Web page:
For instance, one day last year I discovered Smaller Purple Fringed Orchids (Habenaria psycodes) blooming in the ditch next to the rescue squad. This year they were back.
This summer a friend told me to keep watch for Spiranthes , another orchid, in the same location, for they both like similar conditions. And lo! and behold, there they were: Nodding Ladies' Tresses (Spiranthes cernua).
I decided to see what else might be blooming there, and was shocked and surprised to find a lone White Turtlehead (Chelone glabra).
A small dragonfly (a White-faced Meadowhawk, Sympetrum obtrusum) flitted about as well, keeping me company and graciously posing for a picture.
Wednesday, August 26, 2009
Our home in Lake Placid has hosted a summer colony of Little Brown Bats for many years and as recently as three summers ago we counted over 200 bats leaving their roosts (under the eaves and in two bat houses) in the late evening. This summer we have not seen more then 2 bats emerge, a 99% decline similar to that reported by Al for the graphite mine hibernaculum. (Anyone who has data on the numbers of bats roosting in their home or other buildings is urged to report their data to the US Fish & Wildlife Service's office in Concord, NH.)
The most likely culprit appears to be a white fungus, recently described and aptly named Geomyces destructans, which appears on the nose, ears, and wing and tail membranes of infected bats. The fungus causes swelling and scaring and may cause the bats to arouse prematurely (and fatally) from hibernation and attempt to forage for food long before food is available and in freezing temperatures to which bats are not adapted. There is speculation that the fungus was brought here from Europe where bats infected with the same or a similar fungus exist in much lower numbers and density compared to bats in North America.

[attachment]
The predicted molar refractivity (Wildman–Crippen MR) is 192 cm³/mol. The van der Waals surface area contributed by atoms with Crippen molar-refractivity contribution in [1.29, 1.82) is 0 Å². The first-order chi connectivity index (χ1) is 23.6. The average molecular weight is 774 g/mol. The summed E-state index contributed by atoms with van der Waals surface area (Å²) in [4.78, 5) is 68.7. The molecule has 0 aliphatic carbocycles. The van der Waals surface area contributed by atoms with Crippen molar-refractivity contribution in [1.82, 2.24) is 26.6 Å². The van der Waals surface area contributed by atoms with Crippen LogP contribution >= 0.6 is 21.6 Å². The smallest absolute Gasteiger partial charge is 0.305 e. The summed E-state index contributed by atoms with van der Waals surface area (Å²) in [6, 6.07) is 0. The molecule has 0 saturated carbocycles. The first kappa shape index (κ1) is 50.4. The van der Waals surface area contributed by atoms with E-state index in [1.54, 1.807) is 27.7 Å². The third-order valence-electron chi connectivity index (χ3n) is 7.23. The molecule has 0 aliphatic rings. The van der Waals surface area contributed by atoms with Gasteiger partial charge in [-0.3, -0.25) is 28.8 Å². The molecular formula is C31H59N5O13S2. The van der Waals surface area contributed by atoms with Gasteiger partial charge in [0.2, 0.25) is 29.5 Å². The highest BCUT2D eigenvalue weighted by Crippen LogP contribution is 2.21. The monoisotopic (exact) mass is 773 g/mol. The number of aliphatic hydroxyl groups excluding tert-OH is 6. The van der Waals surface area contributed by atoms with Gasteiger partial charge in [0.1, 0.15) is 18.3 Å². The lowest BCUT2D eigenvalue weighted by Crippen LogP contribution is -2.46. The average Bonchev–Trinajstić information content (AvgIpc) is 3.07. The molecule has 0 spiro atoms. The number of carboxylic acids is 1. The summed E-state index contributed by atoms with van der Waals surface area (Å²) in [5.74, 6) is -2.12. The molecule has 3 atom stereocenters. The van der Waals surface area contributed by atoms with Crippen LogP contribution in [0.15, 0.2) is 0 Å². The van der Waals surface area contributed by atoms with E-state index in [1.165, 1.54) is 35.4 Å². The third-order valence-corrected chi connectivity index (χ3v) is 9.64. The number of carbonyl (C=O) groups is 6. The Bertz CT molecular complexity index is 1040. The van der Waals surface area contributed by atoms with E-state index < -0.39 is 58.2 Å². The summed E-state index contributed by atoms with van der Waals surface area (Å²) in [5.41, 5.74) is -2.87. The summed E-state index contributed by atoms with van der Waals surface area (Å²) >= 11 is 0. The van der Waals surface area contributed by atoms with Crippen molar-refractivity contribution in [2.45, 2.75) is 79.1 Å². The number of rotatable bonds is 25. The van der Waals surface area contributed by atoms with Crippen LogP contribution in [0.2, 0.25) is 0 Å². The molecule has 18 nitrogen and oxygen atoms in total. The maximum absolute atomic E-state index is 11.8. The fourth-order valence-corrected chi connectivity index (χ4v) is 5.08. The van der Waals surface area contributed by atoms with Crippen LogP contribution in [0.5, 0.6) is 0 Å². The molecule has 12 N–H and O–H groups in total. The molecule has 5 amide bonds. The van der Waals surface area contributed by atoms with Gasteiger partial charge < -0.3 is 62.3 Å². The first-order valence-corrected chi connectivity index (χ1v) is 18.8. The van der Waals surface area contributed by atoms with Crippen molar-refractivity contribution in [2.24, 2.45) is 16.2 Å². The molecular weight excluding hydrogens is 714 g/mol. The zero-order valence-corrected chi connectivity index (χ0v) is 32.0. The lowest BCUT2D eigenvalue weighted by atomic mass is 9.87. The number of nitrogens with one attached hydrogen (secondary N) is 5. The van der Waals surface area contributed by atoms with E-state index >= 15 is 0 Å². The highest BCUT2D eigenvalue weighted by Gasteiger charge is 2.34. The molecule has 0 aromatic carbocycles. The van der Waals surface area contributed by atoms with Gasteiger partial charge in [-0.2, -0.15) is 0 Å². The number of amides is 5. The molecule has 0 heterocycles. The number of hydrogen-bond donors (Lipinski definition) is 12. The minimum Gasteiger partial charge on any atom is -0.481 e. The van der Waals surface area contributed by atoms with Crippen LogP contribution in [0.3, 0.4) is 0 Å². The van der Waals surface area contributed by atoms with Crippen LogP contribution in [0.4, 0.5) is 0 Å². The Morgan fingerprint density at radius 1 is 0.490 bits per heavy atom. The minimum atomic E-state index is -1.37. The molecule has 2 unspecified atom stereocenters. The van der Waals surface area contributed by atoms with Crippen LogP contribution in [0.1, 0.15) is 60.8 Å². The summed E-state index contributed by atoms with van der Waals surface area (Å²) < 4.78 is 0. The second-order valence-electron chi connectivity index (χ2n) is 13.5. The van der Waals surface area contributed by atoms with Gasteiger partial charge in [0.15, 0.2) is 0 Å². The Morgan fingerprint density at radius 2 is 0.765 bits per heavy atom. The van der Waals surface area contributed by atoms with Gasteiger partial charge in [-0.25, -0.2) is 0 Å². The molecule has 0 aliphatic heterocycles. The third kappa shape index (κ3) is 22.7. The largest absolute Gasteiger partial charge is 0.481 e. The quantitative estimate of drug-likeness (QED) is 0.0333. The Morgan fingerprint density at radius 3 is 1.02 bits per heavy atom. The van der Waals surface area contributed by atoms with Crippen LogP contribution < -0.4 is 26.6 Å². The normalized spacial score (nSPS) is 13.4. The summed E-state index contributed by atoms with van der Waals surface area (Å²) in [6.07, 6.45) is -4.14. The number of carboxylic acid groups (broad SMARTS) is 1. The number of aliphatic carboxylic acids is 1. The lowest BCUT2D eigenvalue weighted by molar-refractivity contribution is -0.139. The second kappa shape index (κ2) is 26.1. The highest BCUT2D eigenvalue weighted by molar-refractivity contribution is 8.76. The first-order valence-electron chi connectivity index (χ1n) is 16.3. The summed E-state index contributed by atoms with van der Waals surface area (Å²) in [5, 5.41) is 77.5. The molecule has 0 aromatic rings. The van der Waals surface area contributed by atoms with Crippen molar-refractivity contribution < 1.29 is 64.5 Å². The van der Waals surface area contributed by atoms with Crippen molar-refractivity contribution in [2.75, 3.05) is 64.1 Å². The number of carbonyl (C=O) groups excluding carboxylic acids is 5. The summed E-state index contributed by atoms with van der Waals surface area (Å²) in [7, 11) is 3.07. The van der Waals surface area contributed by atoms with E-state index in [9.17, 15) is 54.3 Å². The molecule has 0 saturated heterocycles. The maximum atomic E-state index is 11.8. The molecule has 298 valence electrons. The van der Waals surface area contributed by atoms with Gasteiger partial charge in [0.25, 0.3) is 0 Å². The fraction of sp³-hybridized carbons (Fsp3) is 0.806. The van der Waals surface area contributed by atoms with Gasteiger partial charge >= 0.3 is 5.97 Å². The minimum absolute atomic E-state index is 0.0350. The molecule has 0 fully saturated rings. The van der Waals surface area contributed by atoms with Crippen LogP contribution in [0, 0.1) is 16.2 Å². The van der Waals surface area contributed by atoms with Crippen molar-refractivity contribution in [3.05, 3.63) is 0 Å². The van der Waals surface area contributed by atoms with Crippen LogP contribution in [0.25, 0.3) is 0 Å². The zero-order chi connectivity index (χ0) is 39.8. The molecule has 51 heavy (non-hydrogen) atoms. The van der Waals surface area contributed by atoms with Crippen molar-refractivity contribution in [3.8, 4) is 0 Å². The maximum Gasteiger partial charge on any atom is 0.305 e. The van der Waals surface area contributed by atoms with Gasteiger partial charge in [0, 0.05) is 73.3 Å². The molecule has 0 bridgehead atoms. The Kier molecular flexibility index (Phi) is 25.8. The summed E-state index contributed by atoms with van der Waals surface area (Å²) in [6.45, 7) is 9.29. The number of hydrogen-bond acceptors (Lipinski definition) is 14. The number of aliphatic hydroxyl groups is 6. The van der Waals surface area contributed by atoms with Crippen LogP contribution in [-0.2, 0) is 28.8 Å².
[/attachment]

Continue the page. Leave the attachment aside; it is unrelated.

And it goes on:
After its initial detection in the Albany area just three years ago, white-nose syndrome has appeared in bats from Maine to southwestern Virginia. Bats routinely travel long distances and there appears to be no way to stop or even slow the spread of this bat-killing pathogen, although scientists are desperately trying to do so. Bats play critical ecological roles in insect control, plant pollination, and seed dissemination. The potential catastrophic decline of North American bat populations would have serious ecological consequences, and the possible loss of entire species would be irreparable.
For an exerpt of Brian Mann's interview with Al Hicks, part of NCPR's continuing coverage of this unfolding tragedy, see http://www.northcountrypublicradio.org/news/story/14178/story-2-0-lake-george-bat-cave-nearly-depopulated-by-apos-white-nose-syndrome-apos. Also see The US Fish and Wildlife Service white-nose syndrome web site at http://www.fws.gov/northeast/white_nose.html.
Sunday, August 23, 2009
Today, under the parting of heavy clouds that revealed a few hints of blue sky, the Adirondack Field Naturalists group met for a perfectly sublime paddling trip along Hoel Pond and on to the connecting ponds known as Turtle and Slang. From a near placid Hoel Pond we observed a common loon with young. As we entered into Turtle Pond the echoing of another pair of common loon calling out a warning seemed to bounce off the towering white pines. We regrouped and began a "botany paddle" along the pond's shoreline. Species such as Pitcher pant, sundew, marsh skullcap, pipewort, a couple species of bur-reed(Sparganium), Northern bugleweed(Lycopus uniflorus), and several other aquatic plants grab our attention as we lazily paddled along.
This Purple bladderwort (Utricularia purpurea) caught my eye just before we entered into the the shallow channel that connects us into Slang Pond:
After a quick nibble of food one of the crew spots a Double-crested cormorant(immature) hanging out on the shore...watching the canoe traffic go by.